CS101 - Introduction to Computing - Lecture Handout 19

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Programming Languages

During the last lecture …

We continued our discussion on algorithms that we had started during the 16th lecture
In particular, we looked at the building blocks that are used in all algorithms
We also discussed the pseudo code and flowcharts for particular problems
In addition, we outlined the pros and cons of those two techniques
Last time we discussed what to implement
Today’s Lecture
Today we are going to discuss the tool that is used to implement SW
To understand the differences among low- & high-level, interpreted & compiled, and structured & object-oriented programming languages
To understand the role of programming languages in computing

WHAT IS PROGRAMING (CODING) ?

The process of telling the computer what to do

TYPES OF PROGRAMS

Batch Programs
Event-Driven Programs

Batch Programs

These are typically started from a shell (or automatically via a scheduler) and tend to follow a pattern of:
Initialize internal data
Read input data
Process that data
Print or store results
Key feature: No user interaction with the computer while the program is running

Programming Language

A vocabulary and set of grammatical rules for instructing a computer to perform specific tasks

Event-Driven Programs

Examples: GUIs, microwave, camera
The system sends events to the program and the program responds to these as they arrive.
Events can include things a user does - like clicking the mouse - or things that the system itself does - like updating the clock.
These programs generally work as follows:
Initialize the internal data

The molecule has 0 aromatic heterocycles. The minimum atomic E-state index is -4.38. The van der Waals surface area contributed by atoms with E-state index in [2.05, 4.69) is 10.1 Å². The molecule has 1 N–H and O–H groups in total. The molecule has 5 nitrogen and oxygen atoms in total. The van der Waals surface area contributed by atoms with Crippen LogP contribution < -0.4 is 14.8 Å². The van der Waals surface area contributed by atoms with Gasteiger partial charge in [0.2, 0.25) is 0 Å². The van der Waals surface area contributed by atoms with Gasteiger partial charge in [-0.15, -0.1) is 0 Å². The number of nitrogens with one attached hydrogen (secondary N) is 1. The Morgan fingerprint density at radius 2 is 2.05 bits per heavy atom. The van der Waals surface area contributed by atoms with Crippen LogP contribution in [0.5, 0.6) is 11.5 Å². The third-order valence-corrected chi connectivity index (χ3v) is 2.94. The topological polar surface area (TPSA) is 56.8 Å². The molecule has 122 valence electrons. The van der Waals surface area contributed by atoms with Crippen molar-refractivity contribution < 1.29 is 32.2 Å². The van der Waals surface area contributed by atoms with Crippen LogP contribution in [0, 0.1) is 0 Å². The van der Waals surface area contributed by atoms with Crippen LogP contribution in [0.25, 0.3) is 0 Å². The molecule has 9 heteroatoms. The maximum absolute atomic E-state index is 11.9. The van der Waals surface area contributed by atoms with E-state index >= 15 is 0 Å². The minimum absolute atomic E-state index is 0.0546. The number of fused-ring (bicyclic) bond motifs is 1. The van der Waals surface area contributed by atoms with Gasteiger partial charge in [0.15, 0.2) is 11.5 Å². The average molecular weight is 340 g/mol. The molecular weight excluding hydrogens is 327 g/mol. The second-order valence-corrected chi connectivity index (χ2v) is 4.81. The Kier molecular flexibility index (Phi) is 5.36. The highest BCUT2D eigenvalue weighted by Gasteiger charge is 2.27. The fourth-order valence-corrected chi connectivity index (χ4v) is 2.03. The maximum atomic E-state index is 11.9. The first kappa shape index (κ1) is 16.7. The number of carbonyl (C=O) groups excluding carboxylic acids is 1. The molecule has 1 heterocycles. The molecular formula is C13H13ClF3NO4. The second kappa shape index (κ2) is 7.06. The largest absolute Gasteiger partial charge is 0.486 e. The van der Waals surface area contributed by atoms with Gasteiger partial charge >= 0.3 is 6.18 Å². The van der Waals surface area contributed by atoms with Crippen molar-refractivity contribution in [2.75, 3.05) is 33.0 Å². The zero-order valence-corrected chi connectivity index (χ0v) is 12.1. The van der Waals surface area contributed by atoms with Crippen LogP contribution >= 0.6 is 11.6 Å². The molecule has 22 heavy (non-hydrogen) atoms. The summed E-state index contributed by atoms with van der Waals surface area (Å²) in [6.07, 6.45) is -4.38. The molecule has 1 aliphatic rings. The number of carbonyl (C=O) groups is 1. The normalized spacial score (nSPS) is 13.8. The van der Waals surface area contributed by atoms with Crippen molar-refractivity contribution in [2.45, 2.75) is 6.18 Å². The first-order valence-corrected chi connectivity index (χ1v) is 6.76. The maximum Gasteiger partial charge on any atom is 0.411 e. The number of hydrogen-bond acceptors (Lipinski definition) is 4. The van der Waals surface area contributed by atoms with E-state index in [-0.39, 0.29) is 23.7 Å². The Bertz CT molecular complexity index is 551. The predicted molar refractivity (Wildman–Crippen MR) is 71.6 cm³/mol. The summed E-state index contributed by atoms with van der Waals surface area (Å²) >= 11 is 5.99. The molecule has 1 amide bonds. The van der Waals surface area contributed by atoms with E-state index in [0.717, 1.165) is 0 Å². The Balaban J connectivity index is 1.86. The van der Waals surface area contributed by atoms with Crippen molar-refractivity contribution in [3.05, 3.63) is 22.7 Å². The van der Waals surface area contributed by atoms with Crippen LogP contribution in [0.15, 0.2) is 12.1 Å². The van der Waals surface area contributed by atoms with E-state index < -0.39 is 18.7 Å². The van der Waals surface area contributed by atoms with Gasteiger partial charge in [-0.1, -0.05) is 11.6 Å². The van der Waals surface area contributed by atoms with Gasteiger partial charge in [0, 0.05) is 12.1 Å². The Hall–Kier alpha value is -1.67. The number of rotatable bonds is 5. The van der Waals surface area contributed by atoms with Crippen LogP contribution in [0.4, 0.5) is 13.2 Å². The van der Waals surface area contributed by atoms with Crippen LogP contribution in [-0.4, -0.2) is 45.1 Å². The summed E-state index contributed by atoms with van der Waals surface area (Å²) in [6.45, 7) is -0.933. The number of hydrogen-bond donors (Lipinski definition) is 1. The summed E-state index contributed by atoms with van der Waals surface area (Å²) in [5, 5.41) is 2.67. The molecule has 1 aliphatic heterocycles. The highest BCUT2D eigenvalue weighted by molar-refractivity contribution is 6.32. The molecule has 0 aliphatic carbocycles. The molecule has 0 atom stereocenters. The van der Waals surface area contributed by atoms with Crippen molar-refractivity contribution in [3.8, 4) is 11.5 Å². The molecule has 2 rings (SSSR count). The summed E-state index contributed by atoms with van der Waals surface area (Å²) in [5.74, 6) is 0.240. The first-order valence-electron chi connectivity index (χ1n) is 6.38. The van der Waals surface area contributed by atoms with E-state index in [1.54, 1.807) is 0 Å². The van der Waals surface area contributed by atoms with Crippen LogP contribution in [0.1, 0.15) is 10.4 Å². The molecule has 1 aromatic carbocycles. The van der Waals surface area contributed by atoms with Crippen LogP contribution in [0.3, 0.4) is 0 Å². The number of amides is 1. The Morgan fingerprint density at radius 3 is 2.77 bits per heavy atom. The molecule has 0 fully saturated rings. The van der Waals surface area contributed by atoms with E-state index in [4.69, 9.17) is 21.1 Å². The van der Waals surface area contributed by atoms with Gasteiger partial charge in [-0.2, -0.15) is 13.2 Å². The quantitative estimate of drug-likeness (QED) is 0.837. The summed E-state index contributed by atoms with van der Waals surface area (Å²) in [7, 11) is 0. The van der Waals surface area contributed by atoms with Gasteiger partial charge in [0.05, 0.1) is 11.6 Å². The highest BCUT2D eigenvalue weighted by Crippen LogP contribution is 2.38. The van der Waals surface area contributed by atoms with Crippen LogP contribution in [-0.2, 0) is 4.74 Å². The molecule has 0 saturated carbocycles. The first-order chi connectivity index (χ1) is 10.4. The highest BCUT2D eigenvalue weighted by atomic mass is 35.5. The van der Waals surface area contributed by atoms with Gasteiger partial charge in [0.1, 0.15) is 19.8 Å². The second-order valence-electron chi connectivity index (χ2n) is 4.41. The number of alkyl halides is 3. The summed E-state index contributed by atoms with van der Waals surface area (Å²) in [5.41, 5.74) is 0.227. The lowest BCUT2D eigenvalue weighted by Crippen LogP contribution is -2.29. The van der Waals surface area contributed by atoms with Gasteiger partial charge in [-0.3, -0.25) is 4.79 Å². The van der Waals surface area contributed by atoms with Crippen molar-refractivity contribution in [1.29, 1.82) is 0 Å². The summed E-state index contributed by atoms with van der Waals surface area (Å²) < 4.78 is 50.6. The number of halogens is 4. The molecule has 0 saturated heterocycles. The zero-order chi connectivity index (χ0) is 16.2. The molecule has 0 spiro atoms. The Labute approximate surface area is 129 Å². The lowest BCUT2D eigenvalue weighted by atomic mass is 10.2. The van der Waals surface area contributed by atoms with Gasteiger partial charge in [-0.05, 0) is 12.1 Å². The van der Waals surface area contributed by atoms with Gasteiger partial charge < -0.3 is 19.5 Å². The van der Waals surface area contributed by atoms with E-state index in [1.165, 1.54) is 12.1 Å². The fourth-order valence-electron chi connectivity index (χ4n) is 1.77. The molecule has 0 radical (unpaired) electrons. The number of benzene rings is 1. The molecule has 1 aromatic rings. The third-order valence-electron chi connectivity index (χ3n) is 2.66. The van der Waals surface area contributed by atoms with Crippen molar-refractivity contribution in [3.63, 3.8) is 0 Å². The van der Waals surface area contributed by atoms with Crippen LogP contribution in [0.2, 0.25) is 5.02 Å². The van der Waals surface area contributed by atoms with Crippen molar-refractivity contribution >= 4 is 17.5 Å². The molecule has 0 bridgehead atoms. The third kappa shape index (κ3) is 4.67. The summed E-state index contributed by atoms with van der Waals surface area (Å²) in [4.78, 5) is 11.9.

Wait for events to arrive
Identify an incoming event and react accordingly

Programming Language

A vocabulary and set of grammatical rules for instructing a computer to perform specific tasks

All programs consists of:

Sequence of instructions
Conditionals
Loops

These may contain:

Data
Input/output (print, etc)
Operations (add, divide, etc)

Examples of Prog. Languages

Languages

Types of Prog. Languages

High level Programming Languages
Low Level Programming Languages
High-level programming languages, while simple compared to human languages, are more complex than the languages the uP actually understands, called machine languages each different type of microprocessors has its own unique machine language lying between machine languages & high-level languages are languages called Assembly languages
Assembly languages are similar to machine languages, but are easier to program in as they allow a programmer to substitute names for numbers
Machine languages consist of numbers only.

Languages 1

Regardless of what language you use, you eventually need to convert your program into a language that the computer can understand
Two ways for doing that:
- compile the program or
- interpret the program
Interpreter is a program that executes instructions written in a high-level language
An interpreter translates high-level instructions into an intermediate form, which it then executes. In contrast, a compiler translates high-level instructions directly into machine language
Compiled programs generally run faster than interpreted programs.

The advantage of an interpreter, however, is that it does not need to go through the compilation stage during which the whole of the high-level code is translated into machine instructions in one go. This process can be time-consuming if the program is long.
The interpreter can immediately execute high-level programs, without waiting for the completion of the translation process
The choice of which language to use can also depend on the:

  • Type of computer the program is to run on,
  • Expertise of the programmer